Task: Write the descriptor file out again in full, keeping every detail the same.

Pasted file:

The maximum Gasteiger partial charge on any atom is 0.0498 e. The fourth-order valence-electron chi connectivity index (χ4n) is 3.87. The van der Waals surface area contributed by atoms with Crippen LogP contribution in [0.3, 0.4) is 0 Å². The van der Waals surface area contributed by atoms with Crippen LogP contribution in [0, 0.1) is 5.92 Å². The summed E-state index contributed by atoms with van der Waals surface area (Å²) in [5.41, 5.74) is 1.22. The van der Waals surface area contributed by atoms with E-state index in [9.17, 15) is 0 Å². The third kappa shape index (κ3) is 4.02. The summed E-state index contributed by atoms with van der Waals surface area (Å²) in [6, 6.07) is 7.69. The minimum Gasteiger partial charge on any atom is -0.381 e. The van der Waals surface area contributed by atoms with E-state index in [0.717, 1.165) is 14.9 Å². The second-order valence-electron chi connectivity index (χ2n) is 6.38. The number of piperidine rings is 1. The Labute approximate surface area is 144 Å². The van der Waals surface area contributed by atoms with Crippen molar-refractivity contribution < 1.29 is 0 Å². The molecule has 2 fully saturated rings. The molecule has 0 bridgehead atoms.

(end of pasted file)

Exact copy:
The maximum Gasteiger partial charge on any atom is 0.0498 e. The fourth-order valence-electron chi connectivity index (χ4n) is 3.87. The van der Waals surface area contributed by atoms with Crippen LogP contribution in [0.3, 0.4) is 0 Å². The van der Waals surface area contributed by atoms with Crippen LogP contribution in [0, 0.1) is 5.92 Å². The summed E-state index contributed by atoms with van der Waals surface area (Å²) in [5.41, 5.74) is 1.22. The van der Waals surface area contributed by atoms with E-state index in [9.17, 15) is 0 Å². The third kappa shape index (κ3) is 4.02. The summed E-state index contributed by atoms with van der Waals surface area (Å²) in [6, 6.07) is 7.69. The minimum Gasteiger partial charge on any atom is -0.381 e. The van der Waals surface area contributed by atoms with E-state index in [0.717, 1.165) is 14.9 Å². The second-order valence-electron chi connectivity index (χ2n) is 6.38. The number of piperidine rings is 1. The Labute approximate surface area is 144 Å². The van der Waals surface area contributed by atoms with Crippen molar-refractivity contribution < 1.29 is 0 Å². The molecule has 2 fully saturated rings. The molecule has 0 bridgehead atoms.